Fig. 4: Sensitivity and specificity of PLIER.
figure4

A Visualization of ligation products as well as PLIER-computed enrichment scores across dilutions for sample F46 that harbors a BCL2-IGH rearrangement. B Overview of PLIER identified rearrangements in diluted samples. Green checkmarks indicate successful identification of translocations by PLIER without any false-positive calls across the genome. Red crosses indicate failure of PLIER in detecting the rearrangement, either by missing the rearrangement or because of false-positive calls on other regions. C Downsampling analyses performed across diluted samples and their undiluted counterparts. The number of times PLIER successfully identified the rearrangement is reported as a percentage (out of 20 repeats). Any false-positive call by PLIER is considered as a failed identification of the rearrangement in that repeat. The total number of on-target reads mapped (i.e., without downsampling) is mentioned in parentheses under the sample identifiers. D Butterfly visualization of F16 and F221 that were negative for breaks in MYC by FISH. FFPE-TLC revealed that they in fact harbor a MYC rearrangement within the same chromosome. E Butterfly visualization of three BCL6 rearrangements (F38, F40, F49) that were missed by FISH. In two instances (F38, F40), FISH failed to identify the rearrangements as the percentages of cells with breaks were below threshold. F In F49, FFPE-TLC revealed that a 1.35 Mb section of the TBL1XR1 locus was inserted into the BCL6 locus. G BCL6 FISH image of F46 showing no breaks at initial inspection. With hindsight, the zoomed-in view (orange boxes) reveals some split signals (white arrows), but not above threshold (2 signal distances apart).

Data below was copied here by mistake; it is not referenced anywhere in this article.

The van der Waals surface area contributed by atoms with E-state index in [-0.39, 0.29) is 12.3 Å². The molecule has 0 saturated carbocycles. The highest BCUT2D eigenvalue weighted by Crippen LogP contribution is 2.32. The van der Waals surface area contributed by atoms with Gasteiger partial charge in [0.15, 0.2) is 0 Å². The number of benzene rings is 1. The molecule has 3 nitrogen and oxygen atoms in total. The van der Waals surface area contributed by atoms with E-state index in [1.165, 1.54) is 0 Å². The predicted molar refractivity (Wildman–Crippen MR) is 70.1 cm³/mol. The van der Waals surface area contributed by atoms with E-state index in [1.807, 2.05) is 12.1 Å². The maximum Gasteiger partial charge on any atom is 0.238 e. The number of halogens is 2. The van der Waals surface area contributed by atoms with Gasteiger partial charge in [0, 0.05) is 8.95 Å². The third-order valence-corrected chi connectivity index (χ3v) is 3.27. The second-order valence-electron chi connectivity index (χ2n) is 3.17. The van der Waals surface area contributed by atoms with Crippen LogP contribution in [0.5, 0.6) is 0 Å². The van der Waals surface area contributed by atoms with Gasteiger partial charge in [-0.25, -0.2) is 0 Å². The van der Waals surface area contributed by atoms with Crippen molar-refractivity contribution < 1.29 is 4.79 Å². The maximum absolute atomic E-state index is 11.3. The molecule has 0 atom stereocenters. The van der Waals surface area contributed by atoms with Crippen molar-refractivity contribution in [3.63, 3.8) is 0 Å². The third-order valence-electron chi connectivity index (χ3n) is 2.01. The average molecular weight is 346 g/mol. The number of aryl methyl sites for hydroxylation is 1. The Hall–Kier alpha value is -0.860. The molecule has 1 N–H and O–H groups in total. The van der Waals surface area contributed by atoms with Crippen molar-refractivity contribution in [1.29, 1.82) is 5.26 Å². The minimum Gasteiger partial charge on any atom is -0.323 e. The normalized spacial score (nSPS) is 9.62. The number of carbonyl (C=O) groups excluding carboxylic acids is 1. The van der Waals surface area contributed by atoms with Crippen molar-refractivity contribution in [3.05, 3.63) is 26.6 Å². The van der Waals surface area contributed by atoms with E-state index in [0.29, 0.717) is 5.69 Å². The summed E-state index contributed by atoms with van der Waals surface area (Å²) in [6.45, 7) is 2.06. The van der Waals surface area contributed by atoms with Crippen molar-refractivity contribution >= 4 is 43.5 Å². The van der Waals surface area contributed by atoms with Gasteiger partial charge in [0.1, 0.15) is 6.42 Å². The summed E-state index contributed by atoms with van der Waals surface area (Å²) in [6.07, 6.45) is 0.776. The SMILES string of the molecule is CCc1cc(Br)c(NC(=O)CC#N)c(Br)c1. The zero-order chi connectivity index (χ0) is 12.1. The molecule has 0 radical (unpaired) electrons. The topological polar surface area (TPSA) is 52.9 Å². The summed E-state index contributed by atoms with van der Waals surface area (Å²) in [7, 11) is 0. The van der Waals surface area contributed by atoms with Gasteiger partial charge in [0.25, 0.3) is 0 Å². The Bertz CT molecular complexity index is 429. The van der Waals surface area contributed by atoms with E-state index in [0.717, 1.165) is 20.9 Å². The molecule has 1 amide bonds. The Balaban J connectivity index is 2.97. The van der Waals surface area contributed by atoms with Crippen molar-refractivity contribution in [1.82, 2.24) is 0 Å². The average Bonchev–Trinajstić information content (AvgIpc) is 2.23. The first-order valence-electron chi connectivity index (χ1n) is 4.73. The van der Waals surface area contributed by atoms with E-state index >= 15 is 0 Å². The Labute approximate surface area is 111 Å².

We compared the original FISH results to our FFPE-TLC results. Out of the 49 samples scored MYC positive by FFPE-TLC, 47 samples were also classified as such by FISH (Table 1), while two of these MYC rearrangements were missed by FISH. They were both rearrangements in cis, with partners on the same chromosome 8 (F16 and F221: here FISH detected multiple MYC signals (gain)) (Fig. 4D). For BCL2, 31 out of the 34 samples that we scored positive had also previously been reported by FISH: the three previously uncharacterized identified rearrangements, each carrying a BCL2-IGH translocation, had not been analyzed by FISH. For BCL6, 29 out of the 40 tumors with a BCL6 rearrangement had also been scored as such by FISH. Three BCL6 rearrangements (F38, F40, F49) were not detected by FISH (Fig. 4E), in two instances because of below threshold percentages of cells with a rearrangement (10% (F38) and 6% (F40)). In the third case (F49), FFPE-TLC detected a 1.35 Mb insertion of the TBL1XR1 locus into the BCL6 locus (Fig. 4F). With hindsight, some split of signals could be observed in the FISH image (Fig. 4G) that originally was considered irrelevant. Two FFPE-TLC identified BCL6 rearrangements (one of which with IGH) were previously considered inconclusive by FISH because of single fluorescent signals (F25, F261). Six previously uncharacterized identified BCL6 rearrangements (2x IGH, 2x IGL) had not been analyzed by FISH (Table 1). Vice versa, all rearrangements scored by FISH were confirmed by FFPE-TLC, except for two (F217 and F322, both described as having a complex karyotype). Whether FFPE-TLC or FISH was wrong here could not be determined, unfortunately. In summary, all 149 samples analyzed FFPE-TLC showed very high concordance with FISH. It missed two rearrangements scored by FISH but also identified and characterized two MYC rearrangements and five BCL6 rearrangements that were not scored by FISH. Moreover, FFPE-TLC’s capacity to analyze multiple genes in parallel for their involvement in rearrangements, enabled discovering 9 cases of BCL2 and BCL6 rearrangements in samples that had not been tested for these rearrangements by FISH. In four cases, this discovery changed the classification of the samples. Sample F16 could now be classified as “double-hit” (DH) for MYC and BCL2 rearrangements, sample F67 as a MYC and BCL6 DH tumor (with partners IGH and IGL), sample F194 as MYC and BCL2 and BCL6 triple hit (TH, although MYC and BCL6 fused together) and sample F209 as TH.